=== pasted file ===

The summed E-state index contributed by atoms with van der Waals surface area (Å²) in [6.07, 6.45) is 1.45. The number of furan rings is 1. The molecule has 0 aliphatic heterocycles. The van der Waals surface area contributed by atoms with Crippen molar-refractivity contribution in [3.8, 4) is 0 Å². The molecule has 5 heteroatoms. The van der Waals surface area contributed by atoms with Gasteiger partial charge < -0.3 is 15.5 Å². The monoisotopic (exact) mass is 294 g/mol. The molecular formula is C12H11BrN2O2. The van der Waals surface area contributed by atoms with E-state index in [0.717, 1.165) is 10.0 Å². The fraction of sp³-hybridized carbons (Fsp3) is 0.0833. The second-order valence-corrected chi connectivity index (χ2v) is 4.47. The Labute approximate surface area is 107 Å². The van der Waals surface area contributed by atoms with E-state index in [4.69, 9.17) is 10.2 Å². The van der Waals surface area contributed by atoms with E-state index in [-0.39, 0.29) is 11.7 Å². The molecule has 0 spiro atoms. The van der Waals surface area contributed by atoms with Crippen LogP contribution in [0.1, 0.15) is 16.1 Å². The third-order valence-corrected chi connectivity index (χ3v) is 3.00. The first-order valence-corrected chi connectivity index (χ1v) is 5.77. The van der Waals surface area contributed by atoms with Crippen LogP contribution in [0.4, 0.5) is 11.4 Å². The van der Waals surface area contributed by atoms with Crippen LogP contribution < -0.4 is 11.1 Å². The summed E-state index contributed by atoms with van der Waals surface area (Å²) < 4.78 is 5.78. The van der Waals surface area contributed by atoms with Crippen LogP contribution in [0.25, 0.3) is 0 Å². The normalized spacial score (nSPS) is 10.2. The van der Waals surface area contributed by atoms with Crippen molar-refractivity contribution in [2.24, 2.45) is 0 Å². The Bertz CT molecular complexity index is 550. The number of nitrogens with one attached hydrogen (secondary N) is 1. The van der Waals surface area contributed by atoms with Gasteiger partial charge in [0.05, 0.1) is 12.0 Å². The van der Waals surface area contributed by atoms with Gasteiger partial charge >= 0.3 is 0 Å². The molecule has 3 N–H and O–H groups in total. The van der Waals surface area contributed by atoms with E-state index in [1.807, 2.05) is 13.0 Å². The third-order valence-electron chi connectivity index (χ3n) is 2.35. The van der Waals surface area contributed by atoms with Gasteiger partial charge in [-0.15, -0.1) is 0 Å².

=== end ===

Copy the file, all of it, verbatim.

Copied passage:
The summed E-state index contributed by atoms with van der Waals surface area (Å²) in [6.07, 6.45) is 1.45. The number of furan rings is 1. The molecule has 0 aliphatic heterocycles. The van der Waals surface area contributed by atoms with Crippen molar-refractivity contribution in [3.8, 4) is 0 Å². The molecule has 5 heteroatoms. The van der Waals surface area contributed by atoms with Gasteiger partial charge < -0.3 is 15.5 Å². The monoisotopic (exact) mass is 294 g/mol. The molecular formula is C12H11BrN2O2. The van der Waals surface area contributed by atoms with E-state index in [0.717, 1.165) is 10.0 Å². The fraction of sp³-hybridized carbons (Fsp3) is 0.0833. The second-order valence-corrected chi connectivity index (χ2v) is 4.47. The Labute approximate surface area is 107 Å². The van der Waals surface area contributed by atoms with E-state index in [4.69, 9.17) is 10.2 Å². The van der Waals surface area contributed by atoms with E-state index in [-0.39, 0.29) is 11.7 Å². The molecule has 0 spiro atoms. The van der Waals surface area contributed by atoms with Crippen LogP contribution in [0.1, 0.15) is 16.1 Å². The third-order valence-corrected chi connectivity index (χ3v) is 3.00. The first-order valence-corrected chi connectivity index (χ1v) is 5.77. The van der Waals surface area contributed by atoms with Crippen LogP contribution in [0.4, 0.5) is 11.4 Å². The van der Waals surface area contributed by atoms with Crippen LogP contribution < -0.4 is 11.1 Å². The summed E-state index contributed by atoms with van der Waals surface area (Å²) < 4.78 is 5.78. The van der Waals surface area contributed by atoms with Crippen LogP contribution in [0.25, 0.3) is 0 Å². The normalized spacial score (nSPS) is 10.2. The van der Waals surface area contributed by atoms with Crippen molar-refractivity contribution in [2.24, 2.45) is 0 Å². The Bertz CT molecular complexity index is 550. The number of nitrogens with one attached hydrogen (secondary N) is 1. The van der Waals surface area contributed by atoms with Gasteiger partial charge in [0.05, 0.1) is 12.0 Å². The van der Waals surface area contributed by atoms with Gasteiger partial charge >= 0.3 is 0 Å². The molecule has 3 N–H and O–H groups in total. The van der Waals surface area contributed by atoms with E-state index in [1.807, 2.05) is 13.0 Å². The third-order valence-electron chi connectivity index (χ3n) is 2.35. The van der Waals surface area contributed by atoms with Gasteiger partial charge in [-0.15, -0.1) is 0 Å².